Cibolo City Council on Dec. 14 discussed entering a building moratorium due to the rapid city growth and the state of city infrastructure.
According to a report during the meeting, from 2014-21, there have been 2,634 new homes and 262 commercial developments, based on permit applications.
The moratorium allows the city to pause new development that may be detrimental to the community while the city assesses its infrastructure and service needs.
According to the council, for the city to enter a moratorium, it must submit its findings for the need to prevent a shortage of essential public facilities, which is defined in the Texas Local Government Code as water, sewer, storm drainage facilities or street improvements provided by the city or a private utility.
Council Member Joel Hicks expressed concern with Green Valley Special Utility not being able to handle the capacity of additional homes and developments coming to the city.
“The roads are horrible,” Hicks said. “Santa Clara Road, the county has worked on it and has done a pretty good job at working on part of it. There’s a whole lot of it where these other homes are going, 780, 1,200, 200 homes all on Santa Clara Road.”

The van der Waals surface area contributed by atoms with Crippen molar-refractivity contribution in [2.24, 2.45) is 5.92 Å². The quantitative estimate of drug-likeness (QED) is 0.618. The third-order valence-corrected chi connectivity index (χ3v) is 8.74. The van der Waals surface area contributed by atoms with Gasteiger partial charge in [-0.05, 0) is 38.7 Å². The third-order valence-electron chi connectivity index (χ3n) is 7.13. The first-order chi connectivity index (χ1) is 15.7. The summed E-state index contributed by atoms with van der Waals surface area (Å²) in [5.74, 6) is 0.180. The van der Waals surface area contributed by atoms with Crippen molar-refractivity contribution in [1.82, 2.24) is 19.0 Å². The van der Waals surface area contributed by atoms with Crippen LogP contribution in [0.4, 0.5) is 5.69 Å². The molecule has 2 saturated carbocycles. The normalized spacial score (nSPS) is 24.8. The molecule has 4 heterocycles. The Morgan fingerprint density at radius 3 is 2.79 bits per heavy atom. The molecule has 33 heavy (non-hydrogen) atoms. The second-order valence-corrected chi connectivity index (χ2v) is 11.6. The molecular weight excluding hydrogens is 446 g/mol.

According to Hicks, part of the reason for considering a moratorium is to plan to fix roads and flooding issues that can prevent emergency responders from reaching an emergency promptly.
“The last rain we had, 5 inches, I mean it flooded, and our fire department would have to have gone to [FM] 1518, out to [I-]10 and then go back to get any response or gone all the way out to Seguin,” Hicks said.
Council Member Steve Quinn showed support in having a study done so City Council can have more information and evidence on issues and how they can be resolved.
“We have asked for this study already, so why it hasn’t been done yet is beyond me. I don’t know why,” Quinn said. “But I think it needs to be done. I think we need to take a look again at our services, what we are able to provide, looking at our roads, our infrastructure, everything we got, and see if a moratorium can be done.”
Discussion for a moratorium is still in the early stages with the council requesting a study of the city before moving forward with the discussion.
Before a moratorium can be put in place, two public hearings must be held along with the submission of a findings report that shows evidence of the need for a moratorium and a plan to address listed issues.